The modern text-books rightly insist that this literature was not grouped with the Old Testament as scripture. Its position was not defined; but it was highly authoritative. The supreme authority in the church was the Lord Jesus Christ himself, who was represented by his apostles and apostolic ministries; it was a living voice that resounded in the church through the lips of living men. As the authentic living voice receded into the past and strange teachers brought in new theologies, the surviving literature became supremely important. The written Gospels superseded the living voice of the actual disciples and disciples of disciples; the written Epistles took the place of the living voice of the apostolic founders. These books had been designed as substitutes for the living voice in the first place, and that continued to be their value. The third generation men used them with confidence to fortify their own messages.
There is a great advance in Ignatius and Polycarp in the use of apostolic literature. Clement, in the nineties, was still in the 'synagogue' stage. He writes in the succession of the apostolic Epistles, some of which he knows very well; but he works directly from the Old Testament, in the light of an education and training which was fundamentally that of the Hellenistic synagogue. Neither Ignatius nor Polycarp does this. They work directly from an apostolic literature. There is often room for doubt whether a certain book has been quoted or not; but there is no room for doubt or debate about the impressive fact that these writers were steeped in the apostolic literature, modelled |469 their own writings on it, and made numerous references to it when addressing the churches, which must therefore have been familiar with it too.
The following summary will serve to illustrate these statements.
Mark is best attested by its use in the three later evangelists and by the statement of the elder John; it was probably used by Clement, and certainly by Hernias. Luke appears to have been known to John. Matthew is the authority to which Ignatius alludes as the gospel, but he has read Luke and John as well. Acts was used by Polycarp. The Pauline Epistles were used by Clement, Hermas, Ignatius, and Polycarp, though they are naturally not all attested by indubitable quotations. Ignatius speaks of 'ordinances' given by Peter as well as Paul. The Pastoral Epistles and 1 Peter were used by Clement and Polycarp. Hebrews was used by Clement and Hermas. 1 Peter and 1 John were used by Polycarp and Papias. James was used by Hermas. Clement was used by Polycarp. Papias used the Revelation. Clement and Hermas interlock, and so do Ignatius and Polycarp. There is no trace of the smaller epistles, Jude, and 2 or 3 John. 2 Peter was definitely not written till after this period.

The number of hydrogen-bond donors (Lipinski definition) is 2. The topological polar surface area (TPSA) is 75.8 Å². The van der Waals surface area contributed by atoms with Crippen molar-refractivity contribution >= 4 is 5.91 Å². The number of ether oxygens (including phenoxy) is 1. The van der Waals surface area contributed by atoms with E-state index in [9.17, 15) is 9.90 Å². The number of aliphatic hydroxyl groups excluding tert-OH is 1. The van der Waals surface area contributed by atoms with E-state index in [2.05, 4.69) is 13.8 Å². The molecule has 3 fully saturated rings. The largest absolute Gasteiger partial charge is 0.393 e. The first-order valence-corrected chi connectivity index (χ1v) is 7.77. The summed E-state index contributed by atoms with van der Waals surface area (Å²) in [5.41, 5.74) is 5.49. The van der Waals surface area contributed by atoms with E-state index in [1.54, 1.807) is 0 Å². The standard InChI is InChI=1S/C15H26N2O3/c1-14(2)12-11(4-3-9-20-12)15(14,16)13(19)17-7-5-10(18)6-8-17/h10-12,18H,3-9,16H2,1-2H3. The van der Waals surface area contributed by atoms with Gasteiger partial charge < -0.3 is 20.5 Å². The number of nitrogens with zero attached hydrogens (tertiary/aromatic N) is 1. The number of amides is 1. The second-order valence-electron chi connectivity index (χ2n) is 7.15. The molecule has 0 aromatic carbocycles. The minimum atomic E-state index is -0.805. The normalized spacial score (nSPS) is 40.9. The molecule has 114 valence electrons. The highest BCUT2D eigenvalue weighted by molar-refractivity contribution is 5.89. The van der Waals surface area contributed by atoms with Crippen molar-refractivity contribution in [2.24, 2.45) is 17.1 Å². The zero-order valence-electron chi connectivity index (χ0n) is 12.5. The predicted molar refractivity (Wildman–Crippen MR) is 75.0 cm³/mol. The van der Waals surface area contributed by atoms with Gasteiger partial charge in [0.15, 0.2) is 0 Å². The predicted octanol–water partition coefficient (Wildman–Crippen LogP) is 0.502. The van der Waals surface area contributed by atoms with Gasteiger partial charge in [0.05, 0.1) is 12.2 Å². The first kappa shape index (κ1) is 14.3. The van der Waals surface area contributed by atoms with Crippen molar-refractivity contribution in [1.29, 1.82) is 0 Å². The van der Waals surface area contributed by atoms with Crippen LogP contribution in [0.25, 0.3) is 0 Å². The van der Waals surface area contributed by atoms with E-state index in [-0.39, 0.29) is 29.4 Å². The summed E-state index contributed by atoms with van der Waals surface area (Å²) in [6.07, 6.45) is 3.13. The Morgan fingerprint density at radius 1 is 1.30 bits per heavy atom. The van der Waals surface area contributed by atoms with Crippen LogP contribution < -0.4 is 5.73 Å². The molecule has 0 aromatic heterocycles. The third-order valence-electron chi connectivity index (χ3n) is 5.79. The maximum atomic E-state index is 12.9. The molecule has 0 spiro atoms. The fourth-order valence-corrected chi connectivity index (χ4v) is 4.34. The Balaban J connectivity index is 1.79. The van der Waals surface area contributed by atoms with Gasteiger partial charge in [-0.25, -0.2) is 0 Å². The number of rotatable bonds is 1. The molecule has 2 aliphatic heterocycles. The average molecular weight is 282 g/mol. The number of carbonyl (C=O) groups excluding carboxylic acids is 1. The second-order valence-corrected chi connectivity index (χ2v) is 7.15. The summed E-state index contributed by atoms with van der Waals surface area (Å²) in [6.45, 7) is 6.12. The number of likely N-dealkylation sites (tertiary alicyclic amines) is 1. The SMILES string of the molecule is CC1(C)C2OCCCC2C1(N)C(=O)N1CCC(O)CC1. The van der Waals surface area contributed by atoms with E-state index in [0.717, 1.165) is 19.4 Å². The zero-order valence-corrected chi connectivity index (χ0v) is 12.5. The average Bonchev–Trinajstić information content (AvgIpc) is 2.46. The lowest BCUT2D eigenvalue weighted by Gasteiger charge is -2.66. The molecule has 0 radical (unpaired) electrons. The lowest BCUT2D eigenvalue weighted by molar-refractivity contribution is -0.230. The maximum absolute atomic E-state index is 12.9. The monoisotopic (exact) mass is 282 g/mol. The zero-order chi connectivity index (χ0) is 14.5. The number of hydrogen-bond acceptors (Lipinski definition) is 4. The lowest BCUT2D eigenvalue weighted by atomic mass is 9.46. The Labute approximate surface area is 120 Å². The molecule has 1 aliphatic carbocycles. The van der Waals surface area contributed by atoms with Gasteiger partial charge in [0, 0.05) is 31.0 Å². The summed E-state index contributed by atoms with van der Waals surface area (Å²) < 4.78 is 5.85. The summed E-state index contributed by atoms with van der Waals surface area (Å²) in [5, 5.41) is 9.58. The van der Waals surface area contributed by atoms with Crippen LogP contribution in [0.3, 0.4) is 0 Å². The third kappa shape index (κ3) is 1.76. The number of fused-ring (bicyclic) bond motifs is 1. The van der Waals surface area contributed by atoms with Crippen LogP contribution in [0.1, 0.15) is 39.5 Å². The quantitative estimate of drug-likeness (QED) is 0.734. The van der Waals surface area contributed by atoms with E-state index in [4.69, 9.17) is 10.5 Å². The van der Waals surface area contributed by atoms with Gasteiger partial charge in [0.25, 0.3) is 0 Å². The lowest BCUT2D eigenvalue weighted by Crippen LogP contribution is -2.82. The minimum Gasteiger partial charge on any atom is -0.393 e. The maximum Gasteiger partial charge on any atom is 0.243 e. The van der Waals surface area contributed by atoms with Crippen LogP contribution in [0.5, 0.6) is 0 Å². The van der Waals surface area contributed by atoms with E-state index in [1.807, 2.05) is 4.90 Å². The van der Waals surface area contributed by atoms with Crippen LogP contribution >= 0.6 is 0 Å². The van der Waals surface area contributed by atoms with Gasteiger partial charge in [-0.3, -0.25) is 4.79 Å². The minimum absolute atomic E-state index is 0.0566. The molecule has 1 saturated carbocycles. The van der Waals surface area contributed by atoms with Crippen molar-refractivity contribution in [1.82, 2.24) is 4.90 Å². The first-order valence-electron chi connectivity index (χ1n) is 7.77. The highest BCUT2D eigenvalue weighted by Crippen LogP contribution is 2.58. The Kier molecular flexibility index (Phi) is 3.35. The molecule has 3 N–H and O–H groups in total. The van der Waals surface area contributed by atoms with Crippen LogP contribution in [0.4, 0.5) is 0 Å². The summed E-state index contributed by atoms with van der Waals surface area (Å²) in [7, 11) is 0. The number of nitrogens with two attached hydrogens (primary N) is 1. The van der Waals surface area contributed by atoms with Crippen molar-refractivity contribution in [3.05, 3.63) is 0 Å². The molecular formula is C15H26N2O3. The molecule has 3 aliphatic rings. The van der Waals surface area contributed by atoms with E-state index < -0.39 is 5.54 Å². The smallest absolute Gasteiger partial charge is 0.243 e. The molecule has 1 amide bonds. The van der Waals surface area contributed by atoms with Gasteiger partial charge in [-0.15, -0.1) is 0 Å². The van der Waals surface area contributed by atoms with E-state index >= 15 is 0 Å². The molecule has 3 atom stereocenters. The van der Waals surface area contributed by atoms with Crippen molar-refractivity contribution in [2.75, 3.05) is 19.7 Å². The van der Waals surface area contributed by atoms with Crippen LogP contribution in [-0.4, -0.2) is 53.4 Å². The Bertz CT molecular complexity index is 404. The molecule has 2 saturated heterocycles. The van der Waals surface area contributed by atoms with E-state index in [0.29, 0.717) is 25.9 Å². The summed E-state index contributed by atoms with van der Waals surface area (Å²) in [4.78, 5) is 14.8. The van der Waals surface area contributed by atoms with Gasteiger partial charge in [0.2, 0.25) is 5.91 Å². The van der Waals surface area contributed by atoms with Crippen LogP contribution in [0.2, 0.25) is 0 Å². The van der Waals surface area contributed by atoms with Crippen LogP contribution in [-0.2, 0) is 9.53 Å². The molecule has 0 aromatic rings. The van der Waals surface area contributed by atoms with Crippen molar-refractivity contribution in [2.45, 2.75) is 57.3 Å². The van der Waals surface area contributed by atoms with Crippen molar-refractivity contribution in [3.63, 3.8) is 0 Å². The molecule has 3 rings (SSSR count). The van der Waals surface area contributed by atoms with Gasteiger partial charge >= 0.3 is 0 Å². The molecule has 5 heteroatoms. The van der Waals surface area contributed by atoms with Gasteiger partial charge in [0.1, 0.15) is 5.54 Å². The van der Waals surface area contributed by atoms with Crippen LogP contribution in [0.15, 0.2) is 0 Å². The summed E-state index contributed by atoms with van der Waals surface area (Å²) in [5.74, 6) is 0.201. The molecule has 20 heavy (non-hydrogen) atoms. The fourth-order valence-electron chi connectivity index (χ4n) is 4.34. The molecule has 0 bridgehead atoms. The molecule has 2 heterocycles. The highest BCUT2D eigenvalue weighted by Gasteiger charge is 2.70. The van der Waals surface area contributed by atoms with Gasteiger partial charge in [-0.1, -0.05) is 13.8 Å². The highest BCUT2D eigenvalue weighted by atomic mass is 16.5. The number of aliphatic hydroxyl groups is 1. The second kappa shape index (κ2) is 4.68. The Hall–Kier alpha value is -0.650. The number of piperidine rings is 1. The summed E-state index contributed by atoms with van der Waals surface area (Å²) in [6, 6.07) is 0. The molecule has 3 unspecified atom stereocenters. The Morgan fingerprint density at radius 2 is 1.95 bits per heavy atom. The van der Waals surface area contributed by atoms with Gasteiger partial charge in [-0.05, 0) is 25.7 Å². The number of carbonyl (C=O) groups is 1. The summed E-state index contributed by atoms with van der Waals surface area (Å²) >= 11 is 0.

It is amazing that so many traces of the apostolic literature can be found in so few pages. No writer can be expected to reveal the full range of his reading in indubitable quotations, or even in passing allusions, in the course of brief messages or exhortations designed to suit some special situation. The evidence that emerges justifies us in concluding that our New Testament books were, for the most part, in general use as part of the church order. One or two statements in the above notes might be questioned by this or that scholar or differently expressed; but the picture of a familiar, operative, interrelated literature is soundly established.
We may not assume, however, that the tradition in every church, at the dawn of the second century, was uniform; far from it. The use of the Gospels is a case in point. Clement and Polycarp seem to quote the words of Jesus as from an oral tradition. It seems that they were repeating them as they had heard them from disciples of Jesus. Written Gospels were in general use, but it would seem that they had not superseded the oral tradition in Rome or Asia or Phrygia.
|470 Now Ignatius brought with him a different conception. He had a written Gospel to which he appealed as a final authority; it was, of course, Matthew, and the position he claimed for it was virtually that of scripture. It is fair to say that this opinion is not accepted by every scholar, but it seems to be required by the evidence; he speaks of the Law, the Prophets, the Gospel, and the ordinances of the apostles, in close conjunction with one another, and makes use of them all.
His reference to a written Gospel had not passed without protest. There had been an argument at Philadelphia with the Judaizers, in which 'the Gospel' had been discussed (Philad. viii, 2); he had said 'It is written', and they had said, 'That is the point under discussion'. They argued that what was in the Gospel should be supported by what they called the archives; very likely the Old Testament. It is impossible to unravel the argument, but it is clear that the written authority referred to by Ignatius was not accepted in Philadelphia as he would have liked it to be.